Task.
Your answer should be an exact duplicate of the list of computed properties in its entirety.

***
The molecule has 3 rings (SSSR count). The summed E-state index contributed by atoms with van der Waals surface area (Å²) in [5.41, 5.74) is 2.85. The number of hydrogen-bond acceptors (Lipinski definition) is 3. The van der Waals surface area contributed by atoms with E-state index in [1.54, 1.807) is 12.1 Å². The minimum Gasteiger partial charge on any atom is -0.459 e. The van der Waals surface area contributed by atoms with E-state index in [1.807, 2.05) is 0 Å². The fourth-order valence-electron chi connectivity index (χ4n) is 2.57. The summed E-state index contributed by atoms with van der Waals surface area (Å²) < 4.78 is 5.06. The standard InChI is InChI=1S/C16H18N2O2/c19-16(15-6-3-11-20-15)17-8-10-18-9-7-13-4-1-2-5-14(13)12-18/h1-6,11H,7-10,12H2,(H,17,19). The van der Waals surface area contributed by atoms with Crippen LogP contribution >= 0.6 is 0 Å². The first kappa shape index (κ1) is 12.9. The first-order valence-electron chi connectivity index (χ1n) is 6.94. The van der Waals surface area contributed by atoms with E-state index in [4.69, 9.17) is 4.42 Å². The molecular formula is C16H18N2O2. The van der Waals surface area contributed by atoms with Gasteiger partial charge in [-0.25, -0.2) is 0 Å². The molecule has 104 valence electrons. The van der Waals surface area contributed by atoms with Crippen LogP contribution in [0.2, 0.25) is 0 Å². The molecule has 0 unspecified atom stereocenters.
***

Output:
The molecule has 3 rings (SSSR count). The summed E-state index contributed by atoms with van der Waals surface area (Å²) in [5.41, 5.74) is 2.85. The number of hydrogen-bond acceptors (Lipinski definition) is 3. The van der Waals surface area contributed by atoms with E-state index in [1.54, 1.807) is 12.1 Å². The minimum Gasteiger partial charge on any atom is -0.459 e. The van der Waals surface area contributed by atoms with E-state index in [1.807, 2.05) is 0 Å². The fourth-order valence-electron chi connectivity index (χ4n) is 2.57. The summed E-state index contributed by atoms with van der Waals surface area (Å²) < 4.78 is 5.06. The standard InChI is InChI=1S/C16H18N2O2/c19-16(15-6-3-11-20-15)17-8-10-18-9-7-13-4-1-2-5-14(13)12-18/h1-6,11H,7-10,12H2,(H,17,19). The van der Waals surface area contributed by atoms with Crippen LogP contribution >= 0.6 is 0 Å². The first kappa shape index (κ1) is 12.9. The first-order valence-electron chi connectivity index (χ1n) is 6.94. The van der Waals surface area contributed by atoms with E-state index in [4.69, 9.17) is 4.42 Å². The molecular formula is C16H18N2O2. The van der Waals surface area contributed by atoms with Gasteiger partial charge in [-0.25, -0.2) is 0 Å². The molecule has 104 valence electrons. The van der Waals surface area contributed by atoms with Crippen LogP contribution in [0.2, 0.25) is 0 Å². The molecule has 0 unspecified atom stereocenters.